I haven’t blogged in awhile, for various reasons, none of which involve any decreased interest in speculative fiction or any of my other common topics. Mostly, I’ve just been doing other stuff that serves those same interests: game design, writing, more writing, working on machine translation, natural language processing, and artificial intelligence software.
I don’t have any major plans to become as active on this blog as I once was. However, I do intend to still post occasionally. Perhaps once a month or so, if nothing drags me back to it because of its sheer awesomeness. Do consider this a “dragged-back” post; do not consider the reason the sheer awesomeness of spec fic. I’m writing this post for a much more depressing reason:
Sad Puppies. I love puppies. Not as much as kittens, but they’re still pretty adorable. I don’t like it when they are sad. I wish we could all just be Happy Puppies. In furtherance of that goal, I have a few things to say about the recent Hugo Awards Slate Voting Controversy, henceforth to be referred to as the Sad Puppies (Incident). That’s not a value judgement; it just seems like the most people will recognize it without a drawn-out explanation o my part.
So, a few important points:
- No one should ever be sending death threats to someone over their political opinions. Nor rape threats. Nor creepy anonymous phone calls. Not to left-wingers, right-wingers, or any sort of -wingers.
- In general, the politics of an author are unimportant when judging a book. If the politics of the book itself (or any other form of writing or story-telling) make you squeamish, fine. Don’t read it; don’t buy it; don’t vote for it. But don’t attack the author based on their politics, or their book’s politics. Not unless they’ve been actively user their author persona to promote those politics. Still don’t attack them. Follow Rule #1. If they open the door by posting politics on their blog, feel free to go there and debate them. Dislike them as people. Decide not to buy their books. But don’t drag the spec fic community into it. Don’t actively campaign against others buying their books. Don’t actively campaign for them, either, if you don’t like them. Campaign for what you like, and leave the hate out of it, either way.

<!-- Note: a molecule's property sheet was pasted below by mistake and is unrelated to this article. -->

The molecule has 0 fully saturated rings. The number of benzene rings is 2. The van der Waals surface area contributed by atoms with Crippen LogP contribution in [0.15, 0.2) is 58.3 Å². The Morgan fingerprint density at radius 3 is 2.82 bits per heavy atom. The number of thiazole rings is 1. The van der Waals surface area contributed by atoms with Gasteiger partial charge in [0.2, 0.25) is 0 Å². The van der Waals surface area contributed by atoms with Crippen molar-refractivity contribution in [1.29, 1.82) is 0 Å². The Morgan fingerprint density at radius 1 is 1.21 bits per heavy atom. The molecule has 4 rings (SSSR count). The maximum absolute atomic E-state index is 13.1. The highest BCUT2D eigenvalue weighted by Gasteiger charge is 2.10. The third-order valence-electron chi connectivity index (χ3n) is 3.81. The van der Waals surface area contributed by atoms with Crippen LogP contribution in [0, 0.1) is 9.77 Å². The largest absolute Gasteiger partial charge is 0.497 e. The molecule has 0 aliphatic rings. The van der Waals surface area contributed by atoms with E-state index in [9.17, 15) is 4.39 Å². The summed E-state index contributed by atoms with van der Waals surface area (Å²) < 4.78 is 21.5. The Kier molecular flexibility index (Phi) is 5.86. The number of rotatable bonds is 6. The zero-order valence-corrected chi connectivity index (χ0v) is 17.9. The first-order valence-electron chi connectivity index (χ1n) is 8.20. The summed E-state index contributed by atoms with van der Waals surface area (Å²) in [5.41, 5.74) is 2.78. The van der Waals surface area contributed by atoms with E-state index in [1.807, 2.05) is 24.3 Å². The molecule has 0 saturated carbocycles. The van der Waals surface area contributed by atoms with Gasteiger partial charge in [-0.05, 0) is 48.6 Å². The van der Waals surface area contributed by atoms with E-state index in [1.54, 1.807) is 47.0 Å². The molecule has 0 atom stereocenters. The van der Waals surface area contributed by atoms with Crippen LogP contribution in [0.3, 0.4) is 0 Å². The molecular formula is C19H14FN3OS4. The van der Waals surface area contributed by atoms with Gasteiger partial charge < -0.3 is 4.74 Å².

- I’m politically left. Possibly even a socialist. I read plenty of right-wing-slanted stories. I even enjoy some of them. I read books by politically-right authors. The same goes for the left, if we insist on dragging politics into it. I think some books on both “sides” are great. I think the majority are mediocre to readable, and I think some books on both “sides” suck. That’s a separate issue from whether I was the target audience for a book. I can like some things about a book and hate others. Maybe it had a great plot but poor prose. maybe it had deep characters but I hated their politics. Maybe I thought the politics were tolerable but they hit me over the head with them too many times. Maybe the book sucked, but I was the target audience so I cut it some slack. (never too much, good writing/story always trumps politics). maybe it rocked by I was not the target audience so I was a bit more critical of it than I otherwise might have been. We’re all biased in one (or many) way(s) or another. Maybe I liked some books by an author, but hated others. I disagree strongly with much of the politics of OSC. I still liked his Ender books, and his Gate books. I hated his Seventh Son books. Partly for political reasons, partly because I just didn’t like them as stories.
I’m absolutely against what the Sad Puppies are doing. But I totally believe that they’re telling the truth, or their interpretation of it as far as some of the treatment they received. I don’t thik they chose the right response. I don’t agree with their vision for “real” or “proper” Speculative Fiction. But that doesn’t excuse bad behavior on the part of the Happy Puppies. Criticize them for their actions, not their politics. Criticize them for bad quality writing or story-telling, not for their politics. Criticize their politics. Challenge their views. But don’t attack them. Don’t call them names, don’t threaten them. (What qualifies as name-calling may differ among groups. Sorry.)
Better commentators than I have already talked voting policy to death. Good luck to everyone at Worldcon.